Share this post


Link to post
Share on other sites

Thanks guys

I might be brave enough to attempt quinoa again, and maybe a bite of cheese, but soy and I will never be friends again. Ever.

My man and I went out for dinner on Saturday and they were pretty accomodating, though I had to send my curry back when it came out with the chapati stuck in it. It took sufficiently enough time to come back out, and aside from a bit of D later that night (likely due to spicyness and that I didn't have any digestive enzymes on me), I'm doing just fine. (this is day 3 post-eat out, and haven't been hit by horrid grumpiness, so i'd say I'm in the clear) Yay!

Even so, I'll be keeping my eating out pretty occasional and cautious.

Cheers

Peg

0

Share this post


Link to post
Share on other sites

Create an account or sign in to comment

You need to be a member in order to leave a comment

Create an account

Sign up for a new account in our community. It's easy!


Register a new account

Sign in

Already have an account? Sign in here.


Sign In Now
0

  • Forum Statistics

    • Total Topics
      102,702
    • Total Posts
      914,492
  • Topics

  • Posts

    • Do this, scientists! (experiment to confirm/deny the existence of "leaky gut")
      Good idea! Add also the lactulose - mannitol test, to confirm they are/are not experiencing leakyness in the gut, then correlate the results with the symptoms (obviously digestive symptoms would have to be excluded, because diarrhea and bloating will probably be present anyway, due to having damaged intestines). You see, ironically it would be "gluten-free challenge", because possibly systemic symptoms ("leaky gut syndrome")  and GI symptoms start after going IV fluids -> gluten-free (instead of "gluten challenge", which would be gluten-free -> gluten).
             
    • "Pre-Celiac" & scared
      PPIs should not affect your digestion of gluten one way or another. Many folks with celiac disease may have villous damage without obvious symptoms. Others eventually get symptoms after the disease is "activated," but exactly how or why this happens is not yet clearly understood. Biopsies are generally done after someone has symptoms, and likely already has villous damage, so I would imagine your doctor must be necessarily a bit vague about whether you might have "inactive" or "active" celiac disease. The gold standard is to get a biopsy while still eating gluten, and then another after being on a gluten-free diet for some time, to assess whether you heal without gluten in your system. Positive genes and blood work, AND villous atrophy would seem like fairly strong evidence, but that's up to your doctor to determine. If you feel comfortable sharing your test results on the forum, some folks here can give you their two cents. But listen to your doctor! Glutenease might help your digestion, but if you have an autoimmune reaction to gluten, it won't prevent the possible damage that comes with gluten mistakes. Research on l-glutamine is somewhat supportive for healing, but it's not a panacea.  You will read about various levels of sensitivity and prudence here and elsewhere. Eventually you'll come up with a plan that you consider is "safe," but hopefully will still let you get out in the world. Read up on gluten-free groceries and how to deal with restaurants safely, and you ought to be able to find a happy "middle-path" between prudence and paranoia. I'm one of the fairly sensitive/paranoid types at this point in my life. I personally don't worry too much about possibly breathing in gluten, but on the other hand I wouldn't eat anything that's been out where flour is in the air. Nor would I use a shared toaster or fryer. Again, it's important that you form a lifestyle approach that is informed about the risks but still a good life! Most importantly, work with your medical team to determine if you in fact have celiac disease.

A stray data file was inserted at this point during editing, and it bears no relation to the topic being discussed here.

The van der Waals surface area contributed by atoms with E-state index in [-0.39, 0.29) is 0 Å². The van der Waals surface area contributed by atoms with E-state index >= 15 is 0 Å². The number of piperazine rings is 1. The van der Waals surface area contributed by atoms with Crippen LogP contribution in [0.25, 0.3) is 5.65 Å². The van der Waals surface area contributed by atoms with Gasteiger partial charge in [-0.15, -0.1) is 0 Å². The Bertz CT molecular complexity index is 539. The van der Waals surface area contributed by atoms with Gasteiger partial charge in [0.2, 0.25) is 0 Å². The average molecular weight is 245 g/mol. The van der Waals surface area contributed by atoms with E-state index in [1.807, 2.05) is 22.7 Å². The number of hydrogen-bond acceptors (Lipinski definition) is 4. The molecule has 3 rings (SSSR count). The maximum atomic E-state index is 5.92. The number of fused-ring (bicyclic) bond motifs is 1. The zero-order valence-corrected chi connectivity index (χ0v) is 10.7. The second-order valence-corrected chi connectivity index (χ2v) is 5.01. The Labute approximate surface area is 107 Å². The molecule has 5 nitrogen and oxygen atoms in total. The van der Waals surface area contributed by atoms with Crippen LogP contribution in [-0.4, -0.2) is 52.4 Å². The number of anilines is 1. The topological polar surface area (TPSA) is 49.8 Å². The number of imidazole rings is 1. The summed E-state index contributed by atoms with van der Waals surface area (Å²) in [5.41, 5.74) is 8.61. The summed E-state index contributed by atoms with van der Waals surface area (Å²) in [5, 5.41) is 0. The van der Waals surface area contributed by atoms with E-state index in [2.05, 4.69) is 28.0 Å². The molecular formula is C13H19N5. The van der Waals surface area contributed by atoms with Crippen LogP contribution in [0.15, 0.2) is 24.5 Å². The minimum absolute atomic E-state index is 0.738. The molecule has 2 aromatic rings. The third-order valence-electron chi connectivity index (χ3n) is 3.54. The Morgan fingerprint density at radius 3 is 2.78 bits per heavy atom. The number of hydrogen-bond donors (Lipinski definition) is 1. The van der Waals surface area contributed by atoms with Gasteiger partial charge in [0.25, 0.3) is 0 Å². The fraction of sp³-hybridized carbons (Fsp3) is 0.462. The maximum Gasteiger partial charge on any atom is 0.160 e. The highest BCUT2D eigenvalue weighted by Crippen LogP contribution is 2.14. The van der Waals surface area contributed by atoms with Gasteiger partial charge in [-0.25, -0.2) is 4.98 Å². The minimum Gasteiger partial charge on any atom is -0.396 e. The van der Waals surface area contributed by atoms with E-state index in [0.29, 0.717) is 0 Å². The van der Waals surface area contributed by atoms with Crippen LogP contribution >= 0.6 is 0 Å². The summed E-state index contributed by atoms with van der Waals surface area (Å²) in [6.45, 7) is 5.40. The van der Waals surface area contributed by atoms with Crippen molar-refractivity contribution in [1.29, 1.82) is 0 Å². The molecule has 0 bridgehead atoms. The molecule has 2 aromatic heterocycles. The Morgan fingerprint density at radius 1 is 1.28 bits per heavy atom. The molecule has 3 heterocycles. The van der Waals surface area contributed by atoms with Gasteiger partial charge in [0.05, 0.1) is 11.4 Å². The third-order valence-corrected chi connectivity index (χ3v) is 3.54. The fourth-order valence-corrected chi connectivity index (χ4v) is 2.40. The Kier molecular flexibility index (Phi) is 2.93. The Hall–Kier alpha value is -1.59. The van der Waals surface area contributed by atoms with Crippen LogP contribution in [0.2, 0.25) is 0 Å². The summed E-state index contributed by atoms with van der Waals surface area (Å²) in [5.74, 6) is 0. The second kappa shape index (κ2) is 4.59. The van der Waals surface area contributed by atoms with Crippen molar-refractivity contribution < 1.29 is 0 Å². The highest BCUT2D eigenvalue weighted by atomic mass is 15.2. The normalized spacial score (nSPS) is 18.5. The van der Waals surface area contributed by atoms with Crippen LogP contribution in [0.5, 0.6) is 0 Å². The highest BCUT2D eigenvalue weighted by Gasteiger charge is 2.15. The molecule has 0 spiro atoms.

• Second Panel has come back...advice?
      We are utilizing the "our kitchen is completely gluten free" and DEFINITELY checking every label every time methods. SO glad to hear my DGP should drop!!!! 
    • Celiac in 10 month old?
      Without reference ranges for the IgA there's no telling wether the IgA or tTG are anything worth while.  I think your best bet is to wait on a call from them for interpretation. I know that's hard but really, they are the ones with all the necessary information.  
    • Celiac in 10 month old?
      Hello all, new to this site!  My 10 month old son was referred to an endocrinologist as he has consistently failed to chart in both weight and height.  After discussing his symptoms with the endocrinologist (fussiness after eating, diarrhea) she suggested it could be Celiac disease.  She ordered several blood tests to which I have received results that I am not quite sure how to interpret (and of course I haven't heard back and she hasn't returned my messages).  The following abnormal test results I received: Immunoglobulin A:  Less than 8 mg/dl IgA TTG Antibody:  Negative (I've read this can be a false negative if he is IgA deficient?) SGOT/AST:  93 U/L (standard 25-55) SGPT/AST:  49 U/L (standard 13-45) IgF-1/Somatomedin-C:  Less than 25 ng/ml (standard for age range 16 days to 1 year is 55-327) Any insight into what these results mean would be extremely helpful and appreciated!  Also, my son has been exclusively breastfed; if he does, in fact, have Celiac disease is gluten transferred through breast milk? 
  • Upcoming Events

  • Blog Entries

  • Recent Status Updates

  • Who's Online (See full list)

  • Member Statistics

    • Total Members
      59,739
    • Most Online
      1,763

    Newest Member
    larnotlars
    Joined